The second mechanism for achieving surface sensitivity is the examination of the elastic scattering or emission of particles which interact strongly with the constituents of matter, for example, “low energy” (E ≲ 103 eV) electrons, thermal atoms and molecules, or “slow” (300 eV ≲ E ≲ 103 eV) ions. Since such entities lose appreciable (ΔE ∼ 10 eV) energy in distances of the order of tenths of a nanometer, typical electron analyzers with resolutions of tenths of an electronvolt are readily capable of identifying scattering and emission processes which occur in the upper few atomic layers of a solid. This second mechanism is responsible for the surface sensitivity of photoemission, Auger electron, electron characteristic loss, low-energy electron diffraction (LEED), and ion scattering spectroscopy techniques. The strong particle-solid interaction criterion that renders these measurements surface-sensitive is precisely the opposite of that used in selecting bulk solid-state spectroscopies. In this case, weak particle-solid interactions (that is, penetrating radiation) are desired in order to sample the bulk of the specimen via, for example, x-rays, thermal neutrons, or fast (E ≲ 104 eV) electrons. These probes, however, can sometimes be used to study surface properties by virtue of special geometry, for example, the use of glancing-angle x-ray diffraction to determine surface atomic structure. See Auger effect, Electron diffraction, Photoemission, X-ray crystallography
The third mechanism for achieving surface sensitivity is the direct measurement of the force on a probe in mechanical contact or near contact with the surface. At near contact, the van der Waals force can be measured directly by probes of suitable sensitivity. After contact is made, a variety of other forces dominate, for example, the capillary force for solid surfaces covered with thin layers of adsorbed liquid (that is, most solid surfaces in air at atmospheric pressure). When this mechanism is utilized via measuring the deflection of a sharp tip mounted on a cantilever near a surface, the experiment is referred to as atomic force microscopy (AFM) and results in maps of the force across the surface. Under suitable circumstances, atomic resolution can be achieved by this method as well as by STM. Atomic force microscopy opens the arena of microscopic surface characterization of insulating samples as well as electrochemical and biochemical interfaces at atmospheric pressure. Thus, its development is a major driving force for techniques based on surface physics. See Intermolecular forces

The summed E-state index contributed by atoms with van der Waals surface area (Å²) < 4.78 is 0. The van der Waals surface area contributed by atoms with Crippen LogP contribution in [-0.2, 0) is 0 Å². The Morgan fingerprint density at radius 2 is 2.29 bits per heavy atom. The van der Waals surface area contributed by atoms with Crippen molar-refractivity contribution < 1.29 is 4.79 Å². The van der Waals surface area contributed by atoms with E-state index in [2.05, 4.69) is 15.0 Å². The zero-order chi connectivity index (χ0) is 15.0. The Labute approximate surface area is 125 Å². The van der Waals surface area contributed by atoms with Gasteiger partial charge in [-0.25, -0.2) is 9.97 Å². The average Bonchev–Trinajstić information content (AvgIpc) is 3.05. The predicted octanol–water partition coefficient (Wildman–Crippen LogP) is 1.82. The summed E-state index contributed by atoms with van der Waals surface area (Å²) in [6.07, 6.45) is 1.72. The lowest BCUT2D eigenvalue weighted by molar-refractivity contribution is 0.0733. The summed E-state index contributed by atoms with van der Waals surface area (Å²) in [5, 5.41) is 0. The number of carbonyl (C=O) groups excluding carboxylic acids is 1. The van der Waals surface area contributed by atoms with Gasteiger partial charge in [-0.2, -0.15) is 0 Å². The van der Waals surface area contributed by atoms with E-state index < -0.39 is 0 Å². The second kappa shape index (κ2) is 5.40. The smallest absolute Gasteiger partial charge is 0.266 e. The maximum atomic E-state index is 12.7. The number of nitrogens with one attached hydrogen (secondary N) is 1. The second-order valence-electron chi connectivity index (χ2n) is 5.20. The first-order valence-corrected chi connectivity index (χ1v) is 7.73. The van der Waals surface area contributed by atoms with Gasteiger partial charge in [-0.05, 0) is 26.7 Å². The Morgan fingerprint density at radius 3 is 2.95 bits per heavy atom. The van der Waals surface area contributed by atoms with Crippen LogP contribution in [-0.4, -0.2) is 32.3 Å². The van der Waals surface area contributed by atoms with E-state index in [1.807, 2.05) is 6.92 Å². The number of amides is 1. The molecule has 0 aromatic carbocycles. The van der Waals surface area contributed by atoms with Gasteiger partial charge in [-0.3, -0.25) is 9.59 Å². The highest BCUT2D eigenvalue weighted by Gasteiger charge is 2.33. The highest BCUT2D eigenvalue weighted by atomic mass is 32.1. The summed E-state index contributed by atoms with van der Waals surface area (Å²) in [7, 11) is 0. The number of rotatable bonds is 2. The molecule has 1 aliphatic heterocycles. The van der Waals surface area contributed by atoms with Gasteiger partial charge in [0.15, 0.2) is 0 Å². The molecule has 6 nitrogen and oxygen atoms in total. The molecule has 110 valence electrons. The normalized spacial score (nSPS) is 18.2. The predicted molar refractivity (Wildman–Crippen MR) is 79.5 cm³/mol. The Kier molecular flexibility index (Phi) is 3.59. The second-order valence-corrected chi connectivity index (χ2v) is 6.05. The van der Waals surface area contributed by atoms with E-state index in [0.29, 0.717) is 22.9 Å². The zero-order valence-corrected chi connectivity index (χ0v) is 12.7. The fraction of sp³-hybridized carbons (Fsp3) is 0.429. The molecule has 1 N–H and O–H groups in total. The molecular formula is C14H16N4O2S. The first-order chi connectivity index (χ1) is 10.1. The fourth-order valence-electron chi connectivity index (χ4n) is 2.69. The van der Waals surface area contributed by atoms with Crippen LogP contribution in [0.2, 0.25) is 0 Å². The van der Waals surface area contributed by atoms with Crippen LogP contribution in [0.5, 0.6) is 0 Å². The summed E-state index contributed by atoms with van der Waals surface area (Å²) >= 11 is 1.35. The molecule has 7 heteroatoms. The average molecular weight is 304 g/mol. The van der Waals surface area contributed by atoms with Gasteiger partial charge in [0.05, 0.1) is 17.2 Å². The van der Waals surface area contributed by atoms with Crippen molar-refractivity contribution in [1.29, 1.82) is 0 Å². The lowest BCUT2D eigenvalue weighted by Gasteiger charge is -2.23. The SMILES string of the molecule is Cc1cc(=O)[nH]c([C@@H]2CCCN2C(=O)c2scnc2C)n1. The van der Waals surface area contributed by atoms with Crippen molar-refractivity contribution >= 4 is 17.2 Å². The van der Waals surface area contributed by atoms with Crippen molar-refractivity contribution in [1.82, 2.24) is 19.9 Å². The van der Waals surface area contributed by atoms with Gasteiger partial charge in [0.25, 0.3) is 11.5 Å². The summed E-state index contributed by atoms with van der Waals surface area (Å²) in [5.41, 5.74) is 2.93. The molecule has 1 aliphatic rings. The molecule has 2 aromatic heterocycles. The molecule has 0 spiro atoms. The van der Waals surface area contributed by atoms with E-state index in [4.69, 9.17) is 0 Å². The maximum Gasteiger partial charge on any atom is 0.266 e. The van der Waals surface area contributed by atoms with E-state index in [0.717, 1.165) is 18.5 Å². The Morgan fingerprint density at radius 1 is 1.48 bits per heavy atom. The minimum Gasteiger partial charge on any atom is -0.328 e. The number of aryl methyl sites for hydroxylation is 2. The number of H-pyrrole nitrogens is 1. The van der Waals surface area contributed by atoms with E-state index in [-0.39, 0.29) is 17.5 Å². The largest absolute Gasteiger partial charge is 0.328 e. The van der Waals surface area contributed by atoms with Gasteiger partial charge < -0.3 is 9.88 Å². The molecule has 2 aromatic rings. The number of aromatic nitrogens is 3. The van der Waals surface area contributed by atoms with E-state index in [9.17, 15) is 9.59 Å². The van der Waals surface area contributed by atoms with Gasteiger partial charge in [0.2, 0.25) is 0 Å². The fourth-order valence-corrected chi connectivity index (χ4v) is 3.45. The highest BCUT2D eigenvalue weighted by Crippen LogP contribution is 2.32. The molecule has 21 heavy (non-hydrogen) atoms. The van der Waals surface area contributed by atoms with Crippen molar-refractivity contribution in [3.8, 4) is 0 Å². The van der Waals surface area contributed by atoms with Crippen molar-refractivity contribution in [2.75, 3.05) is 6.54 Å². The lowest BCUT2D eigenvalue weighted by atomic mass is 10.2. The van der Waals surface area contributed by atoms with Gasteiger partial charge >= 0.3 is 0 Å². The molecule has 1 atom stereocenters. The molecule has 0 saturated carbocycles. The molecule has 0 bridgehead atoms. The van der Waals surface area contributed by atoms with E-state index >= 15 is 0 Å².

Another reason for the renaissance in surface physics is the capability to generate in a vacuum chamber special surfaces that approximate the ideal of being atomically flat. These surfaces may be prepared by cycles of fast-ion bombardment, thermal outgassing, and thermal annealing for bulk samples (for example, platelets with sizes of the order of 1 cm × 1 cm × 1 mm), molecular beam epitaxy of a thin surface layer on a suitably prepared substrate, or field evaporation of etched tips for field-ion microscopes. Alternatively, the sample may be cleaved in a vacuum chamber. In such a fashion, reasonable facsimiles of uncontaminated, atomically flat solid-vacuum interfaces of many metals and semiconductors have been prepared and subsequently characterized by various spectroscopic techniques. Such characterizations must be carried out in an ultrahigh vacuum (p ∼ 10-8 N/m2) so that the surface composition and structure are not altered by gas adsorption during the course of the measurements.